Like lysosomes, peroxisomes are special spherical vesicles made of fatty bilayer membranes and are present in most eukaryotic cells. They serve much the same function, but do so and are formed in different ways. Peroxisomes bud off from the endoplasmic reticulum and replicate daughter peroxisomes from fission. ER has a role in the ongoing maintenance of peroxisomes as well, in the form of consistent protein transport. Their origin being linked to free ribosomes and the fact that they make copies of themselves by fission indicate that they resemble organelles like mitochondria just as much as they do lysosomes.
Still, much like lysosomes, they derive over 50 various enzymes from the ER. As such, their primary role in metabolism is the catabolism part – the breaking down of foods – and the reduction of oxidative stress – a byproduct of cell metabolism and growth that causes the gradual deterioration of cell structure (or aging). Oxidative stress also results in more oxidative stress, so it is like a snowball rolling downhill and collecting increasingly more snow as it rolls. As is the case with lysosomes, the two-layer membrane offers the cell protection from the dangerous chemicals contained in the peroxisome vesicles.
While lysosomes and peroxisomes both play key roles in the cell’s metabolism, they work on different types of foods. Peroxisomes break down fatty acid chains, uric acids, bile acids, amino acids, certain types of sugars, a special type of lipid called cholesterol, and some other nutrients. In certain types of cells, peroxisomes only break these molecules down partly, after which they are transported to the mitochondria for further processing.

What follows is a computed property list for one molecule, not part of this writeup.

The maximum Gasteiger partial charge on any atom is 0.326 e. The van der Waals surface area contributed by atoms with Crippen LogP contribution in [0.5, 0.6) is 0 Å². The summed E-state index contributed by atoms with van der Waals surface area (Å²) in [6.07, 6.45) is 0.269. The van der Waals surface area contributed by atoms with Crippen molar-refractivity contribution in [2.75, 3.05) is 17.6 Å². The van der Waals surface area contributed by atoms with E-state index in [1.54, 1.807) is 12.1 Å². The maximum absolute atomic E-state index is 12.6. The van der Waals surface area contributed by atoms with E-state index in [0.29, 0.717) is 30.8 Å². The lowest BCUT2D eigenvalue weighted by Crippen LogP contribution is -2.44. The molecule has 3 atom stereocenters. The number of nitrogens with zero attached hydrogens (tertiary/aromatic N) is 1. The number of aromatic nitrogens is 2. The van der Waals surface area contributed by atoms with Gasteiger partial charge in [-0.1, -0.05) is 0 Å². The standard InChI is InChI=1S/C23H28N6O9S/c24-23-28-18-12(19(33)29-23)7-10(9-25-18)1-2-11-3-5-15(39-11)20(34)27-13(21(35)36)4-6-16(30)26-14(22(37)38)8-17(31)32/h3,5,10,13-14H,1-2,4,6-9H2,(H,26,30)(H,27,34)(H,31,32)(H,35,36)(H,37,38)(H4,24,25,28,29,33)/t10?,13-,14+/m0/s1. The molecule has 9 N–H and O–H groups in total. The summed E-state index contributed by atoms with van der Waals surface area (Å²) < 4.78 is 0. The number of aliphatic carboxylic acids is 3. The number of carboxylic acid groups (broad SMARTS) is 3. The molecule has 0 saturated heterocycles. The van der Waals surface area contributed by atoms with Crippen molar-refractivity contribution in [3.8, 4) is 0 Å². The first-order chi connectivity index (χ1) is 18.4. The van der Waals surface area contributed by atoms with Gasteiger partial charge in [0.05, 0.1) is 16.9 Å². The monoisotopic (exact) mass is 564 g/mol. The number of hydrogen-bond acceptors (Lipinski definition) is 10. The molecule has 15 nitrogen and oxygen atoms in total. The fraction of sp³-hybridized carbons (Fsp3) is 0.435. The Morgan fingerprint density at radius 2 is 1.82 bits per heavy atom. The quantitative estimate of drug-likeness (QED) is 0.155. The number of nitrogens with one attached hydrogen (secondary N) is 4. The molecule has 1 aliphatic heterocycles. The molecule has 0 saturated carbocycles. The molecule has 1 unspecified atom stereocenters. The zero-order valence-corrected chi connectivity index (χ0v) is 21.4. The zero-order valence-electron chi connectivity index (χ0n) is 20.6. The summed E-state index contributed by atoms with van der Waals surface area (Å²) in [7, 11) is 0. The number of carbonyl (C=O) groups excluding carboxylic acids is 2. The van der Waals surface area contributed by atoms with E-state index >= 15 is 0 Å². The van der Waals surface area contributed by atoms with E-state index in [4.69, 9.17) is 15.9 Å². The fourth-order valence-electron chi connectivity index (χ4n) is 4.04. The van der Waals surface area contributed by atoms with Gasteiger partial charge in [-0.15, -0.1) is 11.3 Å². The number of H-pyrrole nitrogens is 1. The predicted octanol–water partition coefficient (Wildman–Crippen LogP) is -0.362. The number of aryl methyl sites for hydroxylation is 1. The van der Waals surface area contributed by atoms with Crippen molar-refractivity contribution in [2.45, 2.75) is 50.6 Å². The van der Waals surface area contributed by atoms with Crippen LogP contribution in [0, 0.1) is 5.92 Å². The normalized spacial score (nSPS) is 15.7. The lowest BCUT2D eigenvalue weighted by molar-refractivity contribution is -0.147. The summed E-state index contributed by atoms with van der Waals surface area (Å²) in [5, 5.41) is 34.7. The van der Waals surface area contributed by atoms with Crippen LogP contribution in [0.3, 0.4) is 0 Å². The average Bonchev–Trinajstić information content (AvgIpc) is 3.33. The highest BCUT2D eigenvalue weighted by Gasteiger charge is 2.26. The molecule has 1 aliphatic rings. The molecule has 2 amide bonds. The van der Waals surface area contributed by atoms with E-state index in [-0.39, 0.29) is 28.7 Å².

In plant and yeast cells, peroxisomes don’t rely on the aid of mitochondria. In cells that undergo photosynthesis and photorespiration, peroxisomes play a part in their version of cellular metabolism. As a byproduct of metabolism, peroxisomes release hydrogen peroxide, which a reactive oxygen species. However, they are also equipped with an antioxidant – a chemical that prevents oxidative stress – the enzyme catalase.
Hydrogen peroxide poses a threat to the cell because it is highly reactive with its components, and upon chemical bonding, it essentially snatches those components from the cell, causing damage to the cell. Antioxidants prevent oxidative stress by bonding or otherwise reacting with the reactive oxygen species so that they can’t harm the cell.
Peroxisomes are special vesicles that formed from the endoplasmic reticulum. Peroxisomes can replicate like mitochondria. Their most important function is metabolism, which is very similar to lysosomes, except that peroxisomes break down different substances. However, in the breaking down of certain substances / proteins, reactive oxygen species like hydrogen peroxide may result but unlike many other organelles, peroxisomes clean up their own mess – i.e., they use their own enzyme catalase to neutralize hydrogen peroxide. This gives peroxisomes a place as an important component for the metabolism of the cell.